February 08, 2020 - Antiques, Art and Collectibles
These are things most people hold onto as long as they can until for whatever reason, they need to sell.
When that time comes, though, it’s hard to figure out what the best price for your jewelry is and how to find a reputable buyer. If you’ve recently decided to put your antique Native American jewelry up for sale, use the guide below to help you do so.
Have you ever seen a pair of earrings that you loved so much, you decided to get the matching necklace? This happens to stylish shoppers all the time. It’s hard to leave the store with just one part of a jewelry collection when the other piece(s) is staring right at you.
As such, if you’re going to sell your jewelry, you may as well sell the whole set. This can be harder to let go of, but it gives you more money in the long run.
Instead of selling all your Native American earrings or bracelets, find one or two designs you can do without. Then, put the entire sets aside to sell.
Once you’ve chosen what you’re going to sell, clean it up. Be careful, though.
You want to clean the jewelry properly so that it looks good as new to potential buyers, but you don’t want to use harsh chemicals and potentially damage your pieces. Look up DIY jewelry cleaners or research the best products you can buy off the shelves before wiping away dirt and dust.
The next step in selling antique Native American jewelry is to get it appraised. You can go to an antique specialist or a pawn shop. It may actually be in your favor to get a number from both; this way, you have a full understanding of what your jewelry is worth.
Don’t skip this step and try to come up with a number yourself. Unless you know a thing or two about antique jewelry, you’re going to be shooting in the dark. This will leave you with either a price that’s too high that no one will buy, or one that’s too low which will leave you without the value you deserve.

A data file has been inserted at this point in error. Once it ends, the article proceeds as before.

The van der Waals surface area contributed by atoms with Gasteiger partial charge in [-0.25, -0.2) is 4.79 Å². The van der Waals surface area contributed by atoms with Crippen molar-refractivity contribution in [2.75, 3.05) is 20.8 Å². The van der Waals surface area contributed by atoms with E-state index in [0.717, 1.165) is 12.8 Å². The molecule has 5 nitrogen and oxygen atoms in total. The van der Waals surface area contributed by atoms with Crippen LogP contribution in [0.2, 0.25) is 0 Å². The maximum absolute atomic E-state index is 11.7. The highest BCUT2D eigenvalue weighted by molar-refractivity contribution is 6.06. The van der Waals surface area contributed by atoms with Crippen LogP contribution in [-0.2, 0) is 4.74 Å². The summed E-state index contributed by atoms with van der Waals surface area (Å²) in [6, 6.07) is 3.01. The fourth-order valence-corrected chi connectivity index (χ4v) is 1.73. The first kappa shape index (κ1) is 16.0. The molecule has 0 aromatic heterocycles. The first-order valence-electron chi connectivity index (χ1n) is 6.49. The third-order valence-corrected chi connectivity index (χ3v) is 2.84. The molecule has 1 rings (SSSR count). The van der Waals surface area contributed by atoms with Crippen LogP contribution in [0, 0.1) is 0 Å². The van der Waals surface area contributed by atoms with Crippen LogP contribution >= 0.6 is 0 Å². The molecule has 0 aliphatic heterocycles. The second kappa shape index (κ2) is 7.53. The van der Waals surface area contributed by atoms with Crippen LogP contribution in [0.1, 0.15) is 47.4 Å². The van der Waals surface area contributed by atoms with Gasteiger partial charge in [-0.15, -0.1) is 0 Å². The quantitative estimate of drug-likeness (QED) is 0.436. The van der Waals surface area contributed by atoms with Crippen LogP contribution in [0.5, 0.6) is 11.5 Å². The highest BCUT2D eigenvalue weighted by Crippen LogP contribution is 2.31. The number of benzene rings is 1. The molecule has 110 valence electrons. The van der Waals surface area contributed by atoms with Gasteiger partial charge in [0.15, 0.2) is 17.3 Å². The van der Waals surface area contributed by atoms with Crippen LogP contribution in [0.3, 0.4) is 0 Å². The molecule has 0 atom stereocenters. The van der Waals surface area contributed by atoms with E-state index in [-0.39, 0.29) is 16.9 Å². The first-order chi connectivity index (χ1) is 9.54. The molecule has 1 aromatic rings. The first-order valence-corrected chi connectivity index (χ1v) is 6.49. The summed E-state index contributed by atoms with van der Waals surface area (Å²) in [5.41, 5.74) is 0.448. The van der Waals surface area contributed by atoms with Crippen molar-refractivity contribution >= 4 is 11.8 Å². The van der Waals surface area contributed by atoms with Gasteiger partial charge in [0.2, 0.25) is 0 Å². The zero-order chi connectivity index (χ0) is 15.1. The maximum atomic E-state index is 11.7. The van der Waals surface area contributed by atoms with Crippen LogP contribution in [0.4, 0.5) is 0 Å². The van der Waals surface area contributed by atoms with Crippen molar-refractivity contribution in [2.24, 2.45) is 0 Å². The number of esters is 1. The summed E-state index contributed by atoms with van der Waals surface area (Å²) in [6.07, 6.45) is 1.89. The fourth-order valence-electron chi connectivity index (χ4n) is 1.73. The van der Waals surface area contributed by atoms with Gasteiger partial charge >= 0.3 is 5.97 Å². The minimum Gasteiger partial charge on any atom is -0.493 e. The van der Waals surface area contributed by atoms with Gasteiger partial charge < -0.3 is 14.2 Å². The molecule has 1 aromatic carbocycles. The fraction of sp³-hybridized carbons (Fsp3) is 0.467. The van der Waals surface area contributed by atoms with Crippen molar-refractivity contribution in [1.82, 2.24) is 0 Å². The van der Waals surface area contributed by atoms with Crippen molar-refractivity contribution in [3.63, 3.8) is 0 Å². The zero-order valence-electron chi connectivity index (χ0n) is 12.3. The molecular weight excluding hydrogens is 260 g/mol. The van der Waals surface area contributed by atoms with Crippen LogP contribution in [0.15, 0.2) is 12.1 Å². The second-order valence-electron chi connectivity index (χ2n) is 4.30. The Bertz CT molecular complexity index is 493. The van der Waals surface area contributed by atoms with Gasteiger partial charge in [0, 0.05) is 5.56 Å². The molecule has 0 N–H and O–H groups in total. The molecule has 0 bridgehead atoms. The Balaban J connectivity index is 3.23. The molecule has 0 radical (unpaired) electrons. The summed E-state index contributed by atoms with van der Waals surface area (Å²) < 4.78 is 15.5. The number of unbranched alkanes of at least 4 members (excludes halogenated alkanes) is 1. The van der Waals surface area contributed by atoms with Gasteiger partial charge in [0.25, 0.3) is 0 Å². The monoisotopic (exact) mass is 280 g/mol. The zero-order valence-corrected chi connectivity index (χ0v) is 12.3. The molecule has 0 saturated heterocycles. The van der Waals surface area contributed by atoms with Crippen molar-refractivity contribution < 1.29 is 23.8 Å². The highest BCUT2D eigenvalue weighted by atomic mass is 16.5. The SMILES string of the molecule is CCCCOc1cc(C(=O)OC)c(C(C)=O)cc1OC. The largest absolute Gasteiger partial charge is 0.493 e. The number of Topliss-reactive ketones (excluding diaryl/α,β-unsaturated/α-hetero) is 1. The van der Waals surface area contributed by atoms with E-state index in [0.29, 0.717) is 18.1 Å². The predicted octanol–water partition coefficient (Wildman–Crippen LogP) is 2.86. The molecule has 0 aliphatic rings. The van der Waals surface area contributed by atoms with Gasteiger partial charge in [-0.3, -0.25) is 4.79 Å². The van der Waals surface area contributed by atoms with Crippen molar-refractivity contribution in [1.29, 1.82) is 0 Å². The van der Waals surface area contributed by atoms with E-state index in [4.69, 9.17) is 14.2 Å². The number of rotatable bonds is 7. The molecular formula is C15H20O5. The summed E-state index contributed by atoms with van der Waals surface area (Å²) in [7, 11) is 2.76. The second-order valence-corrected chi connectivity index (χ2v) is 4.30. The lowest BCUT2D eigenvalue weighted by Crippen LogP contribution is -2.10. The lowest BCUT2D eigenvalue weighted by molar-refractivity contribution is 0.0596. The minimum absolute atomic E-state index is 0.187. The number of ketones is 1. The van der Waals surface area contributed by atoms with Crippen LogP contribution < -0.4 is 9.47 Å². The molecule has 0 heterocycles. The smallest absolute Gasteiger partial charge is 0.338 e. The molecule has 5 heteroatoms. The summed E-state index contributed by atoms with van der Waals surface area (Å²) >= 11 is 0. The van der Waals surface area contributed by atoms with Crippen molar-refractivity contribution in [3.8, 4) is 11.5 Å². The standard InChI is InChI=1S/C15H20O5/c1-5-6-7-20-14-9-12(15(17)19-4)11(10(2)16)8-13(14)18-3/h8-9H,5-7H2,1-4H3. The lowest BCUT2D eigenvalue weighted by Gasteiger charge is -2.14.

Speaking of selling for the right value, consider handing your jewelry off for someone else to sell. When you take your jewelry to a consignment shop or pawn shop, you can usually get the set sold faster than you’d be able to on your own. Not to mention, it will sell for a fair price.
Make sure you understand the difference between each option. A consignment shop will only give you the money for your jewelry once the items have been sold to a buyer. A pawn shop will give you the money upfront, then keep the profit they make when a buyer comes in and takes the jewelry home.
Whether you just want to get old jewelry off your hands or you need to sell your antique Native American jewelry for some quick cash, it’s always best to get the highest sale possible. Using the guide above will help you do that.
For more antique selling tips, click here.
David Stiebel is one of the cofounders of PawnGuru. David was educated at MIT, where he studied Math. He subsequently worked at Bain as a data scientist before starting PawnGuru in 2015. He started PawnGuru to build a better tool for pawn shops and consumers to connect.More Articles